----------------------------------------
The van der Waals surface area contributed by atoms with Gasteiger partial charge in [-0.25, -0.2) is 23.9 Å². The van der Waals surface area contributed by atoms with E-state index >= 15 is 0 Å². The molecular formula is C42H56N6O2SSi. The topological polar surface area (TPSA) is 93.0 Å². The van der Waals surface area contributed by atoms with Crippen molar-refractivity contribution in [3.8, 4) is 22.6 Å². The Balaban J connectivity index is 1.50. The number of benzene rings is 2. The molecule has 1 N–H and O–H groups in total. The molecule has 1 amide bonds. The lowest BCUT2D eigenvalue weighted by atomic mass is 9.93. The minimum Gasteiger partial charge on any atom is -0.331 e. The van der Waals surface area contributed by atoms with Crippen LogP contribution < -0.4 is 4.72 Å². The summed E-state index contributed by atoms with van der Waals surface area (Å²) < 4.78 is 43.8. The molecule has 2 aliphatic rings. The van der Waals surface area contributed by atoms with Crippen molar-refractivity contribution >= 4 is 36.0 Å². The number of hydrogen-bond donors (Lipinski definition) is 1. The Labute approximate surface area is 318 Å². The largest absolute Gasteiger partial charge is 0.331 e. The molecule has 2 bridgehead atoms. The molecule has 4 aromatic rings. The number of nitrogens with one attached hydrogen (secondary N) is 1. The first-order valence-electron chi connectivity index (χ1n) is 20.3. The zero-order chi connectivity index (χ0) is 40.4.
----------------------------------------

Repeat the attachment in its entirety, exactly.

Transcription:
The van der Waals surface area contributed by atoms with Gasteiger partial charge in [-0.25, -0.2) is 23.9 Å². The van der Waals surface area contributed by atoms with E-state index >= 15 is 0 Å². The molecular formula is C42H56N6O2SSi. The topological polar surface area (TPSA) is 93.0 Å². The van der Waals surface area contributed by atoms with Crippen molar-refractivity contribution in [3.8, 4) is 22.6 Å². The Balaban J connectivity index is 1.50. The number of benzene rings is 2. The molecule has 1 N–H and O–H groups in total. The molecule has 1 amide bonds. The lowest BCUT2D eigenvalue weighted by atomic mass is 9.93. The minimum Gasteiger partial charge on any atom is -0.331 e. The van der Waals surface area contributed by atoms with Crippen LogP contribution < -0.4 is 4.72 Å². The summed E-state index contributed by atoms with van der Waals surface area (Å²) < 4.78 is 43.8. The molecule has 2 aliphatic rings. The van der Waals surface area contributed by atoms with Crippen molar-refractivity contribution >= 4 is 36.0 Å². The number of hydrogen-bond donors (Lipinski definition) is 1. The Labute approximate surface area is 318 Å². The largest absolute Gasteiger partial charge is 0.331 e. The molecule has 2 bridgehead atoms. The molecule has 4 aromatic rings. The number of nitrogens with one attached hydrogen (secondary N) is 1. The first-order valence-electron chi connectivity index (χ1n) is 20.3. The zero-order chi connectivity index (χ0) is 40.4.